Open source investigations for human rights: Part 2
This course is intended as a guide to using open source research methods in practice, with a focus on human rights investigation and advocacy. It will provide detailed instruction on cutting-edge tools and techniques of OSINT through lessons taught by experts and practical training exercises.
About this course:
While open source information has demonstrated immense value in modern fact-finding, the abundance of digital content that exists in the world today and risk of encountering mis- and disinformation places new demands on researchers. Thus, making effective use of these digital data-streams requires human rights investigators to be equipped with the skills needed to discover, analyse, and verify relevant content. This course provides practical instruction in the essential tools and investigative techniques used by open-source human rights researchers, including case studies and training exercises based on Amnesty’s pioneering use of these methods in the human rights sphere.
What do I learn:
This course will teach you how to use popular social media platforms to discover and monitor content related to possible human rights violations. It will also share best-practice for preserving content and structuring data for further analysis and use in advocacy or the pursuit of legal accountability. You will also learn how to verify content, including confirming the time, date and location of when an image or video was captured, and analyse features such as weapons or other military equipment.
What do I need to know:
This course is useful for anyone with an interest in using open source information and research techniques to monitor and report on human rights violations. It is strongly recommended to have taken the course ‘Open source investigations for human rights - Part One’.
Sam Dubberley is the head of the Crisis Evidence Lab and manager of the Digital Verification Corps in the Crisis Response Programme at Amnesty International. He is the co-editor of the book ‘Digital Witness: Using Open Source Information for Human Rights Investigation, Documentation, and Accountability’ and is a fellow of the University of Essex Human Rights Centre.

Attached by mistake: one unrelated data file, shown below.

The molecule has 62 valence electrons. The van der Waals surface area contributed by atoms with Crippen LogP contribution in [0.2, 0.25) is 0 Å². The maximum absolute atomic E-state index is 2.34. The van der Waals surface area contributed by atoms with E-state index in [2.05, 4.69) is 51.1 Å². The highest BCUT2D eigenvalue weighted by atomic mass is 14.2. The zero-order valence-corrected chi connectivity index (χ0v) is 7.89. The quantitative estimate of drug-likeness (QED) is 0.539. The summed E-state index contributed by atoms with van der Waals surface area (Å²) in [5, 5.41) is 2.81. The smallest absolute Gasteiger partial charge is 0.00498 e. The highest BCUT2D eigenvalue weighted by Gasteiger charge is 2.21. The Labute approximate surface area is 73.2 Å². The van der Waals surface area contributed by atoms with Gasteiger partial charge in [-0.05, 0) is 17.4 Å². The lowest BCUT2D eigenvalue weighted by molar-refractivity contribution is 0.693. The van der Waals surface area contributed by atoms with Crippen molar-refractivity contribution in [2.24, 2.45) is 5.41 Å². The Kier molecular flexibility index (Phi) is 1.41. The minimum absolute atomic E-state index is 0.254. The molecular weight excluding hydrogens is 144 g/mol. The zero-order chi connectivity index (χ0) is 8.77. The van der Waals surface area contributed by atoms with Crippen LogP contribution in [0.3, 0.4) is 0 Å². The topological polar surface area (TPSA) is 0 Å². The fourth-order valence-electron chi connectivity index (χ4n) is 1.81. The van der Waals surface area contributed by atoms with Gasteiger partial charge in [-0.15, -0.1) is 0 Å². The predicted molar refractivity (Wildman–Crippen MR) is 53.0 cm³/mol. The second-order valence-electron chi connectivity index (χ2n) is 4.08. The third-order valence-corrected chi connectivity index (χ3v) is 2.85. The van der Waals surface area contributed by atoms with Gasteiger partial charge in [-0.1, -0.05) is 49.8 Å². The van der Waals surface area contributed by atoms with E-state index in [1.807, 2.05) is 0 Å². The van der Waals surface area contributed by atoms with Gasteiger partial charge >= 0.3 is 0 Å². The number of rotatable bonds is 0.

1.1 Introduction to the course
2.1 Overview of tools
2.2 Platform Neutral searching
2.3 Twitter for discovery
2.4 YouTube for discovery
2.5 Facebook for discovery
2.6 Social media discovery exercise
2.7 Translation Tools and Techniques
3.1 Overview of monitoring tools
3.2 Monitoring with Tweetdeck
3.3 Monitoring with Snap Map
4.1 Preservation and Documentation overview
4.2 Preservation Basics
4.3 Importance of documentation for human rights fact-finding and legal accountability
4.4 Case Study of data structuring (US Protests)
5.1 Fundamentals of Verification Review
5.2 Reverse image search for photos
5.3 Reverse image search for videos
5.4 Exercise practising reverse image search
5.5 Exif data
5.6 InVID plug-in
5.7 InVID Exercise
6.1 Introduction to geolocation
6.2 Google Earth Pro tutorial
6.3 Other useful tools - Mapping and Streetview imagery
6.4 Case study - Looking at buildings - Idlib hospitals
6.5 Case study - Looking at buildings - Hong Kong (street view)
Central Asian Network of Internet Activists (CANIA) is a network of dedicated researchers and activists with a passion for digital rights, security, and development. Originating from Central Asia, they understand the challenges of internet accessibility and the pivotal role of the internet in economic advancement. CANIA’s efforts centre around increasing awareness of pressing issues like data privacy, internet accessibility, digital literacy... read more.
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